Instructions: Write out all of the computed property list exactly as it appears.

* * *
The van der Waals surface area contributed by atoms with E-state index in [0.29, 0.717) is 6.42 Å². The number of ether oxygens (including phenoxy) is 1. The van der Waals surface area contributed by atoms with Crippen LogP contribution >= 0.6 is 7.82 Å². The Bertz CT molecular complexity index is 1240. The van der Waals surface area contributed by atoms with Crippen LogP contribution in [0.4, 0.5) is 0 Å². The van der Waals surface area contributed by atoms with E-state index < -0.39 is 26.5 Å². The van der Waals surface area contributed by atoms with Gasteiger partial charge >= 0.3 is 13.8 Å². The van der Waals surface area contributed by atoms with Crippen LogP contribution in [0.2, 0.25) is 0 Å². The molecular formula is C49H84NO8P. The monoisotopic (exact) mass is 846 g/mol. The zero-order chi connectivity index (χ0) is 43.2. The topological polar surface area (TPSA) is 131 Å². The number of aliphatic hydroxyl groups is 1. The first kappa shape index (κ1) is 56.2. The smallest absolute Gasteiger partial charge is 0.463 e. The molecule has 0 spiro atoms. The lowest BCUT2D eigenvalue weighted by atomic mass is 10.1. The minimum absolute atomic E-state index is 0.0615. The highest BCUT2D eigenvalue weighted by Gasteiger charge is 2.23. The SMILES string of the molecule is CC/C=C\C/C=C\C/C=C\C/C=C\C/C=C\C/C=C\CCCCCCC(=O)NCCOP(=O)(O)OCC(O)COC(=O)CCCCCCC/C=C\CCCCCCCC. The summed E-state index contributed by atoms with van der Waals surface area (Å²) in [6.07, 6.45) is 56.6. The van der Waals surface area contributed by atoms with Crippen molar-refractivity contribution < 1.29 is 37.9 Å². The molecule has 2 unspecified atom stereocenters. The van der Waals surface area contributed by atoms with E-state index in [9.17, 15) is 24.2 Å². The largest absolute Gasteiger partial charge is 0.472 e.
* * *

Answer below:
The van der Waals surface area contributed by atoms with E-state index in [0.29, 0.717) is 6.42 Å². The number of ether oxygens (including phenoxy) is 1. The van der Waals surface area contributed by atoms with Crippen LogP contribution >= 0.6 is 7.82 Å². The Bertz CT molecular complexity index is 1240. The van der Waals surface area contributed by atoms with Crippen LogP contribution in [0.4, 0.5) is 0 Å². The van der Waals surface area contributed by atoms with E-state index < -0.39 is 26.5 Å². The van der Waals surface area contributed by atoms with Gasteiger partial charge >= 0.3 is 13.8 Å². The van der Waals surface area contributed by atoms with Crippen LogP contribution in [0.2, 0.25) is 0 Å². The molecular formula is C49H84NO8P. The monoisotopic (exact) mass is 846 g/mol. The zero-order chi connectivity index (χ0) is 43.2. The topological polar surface area (TPSA) is 131 Å². The number of aliphatic hydroxyl groups is 1. The first kappa shape index (κ1) is 56.2. The smallest absolute Gasteiger partial charge is 0.463 e. The molecule has 0 spiro atoms. The lowest BCUT2D eigenvalue weighted by atomic mass is 10.1. The minimum absolute atomic E-state index is 0.0615. The highest BCUT2D eigenvalue weighted by Gasteiger charge is 2.23. The SMILES string of the molecule is CC/C=C\C/C=C\C/C=C\C/C=C\C/C=C\C/C=C\CCCCCCC(=O)NCCOP(=O)(O)OCC(O)COC(=O)CCCCCCC/C=C\CCCCCCCC. The summed E-state index contributed by atoms with van der Waals surface area (Å²) in [6.07, 6.45) is 56.6. The van der Waals surface area contributed by atoms with Crippen molar-refractivity contribution < 1.29 is 37.9 Å². The molecule has 2 unspecified atom stereocenters. The van der Waals surface area contributed by atoms with E-state index in [9.17, 15) is 24.2 Å². The largest absolute Gasteiger partial charge is 0.472 e.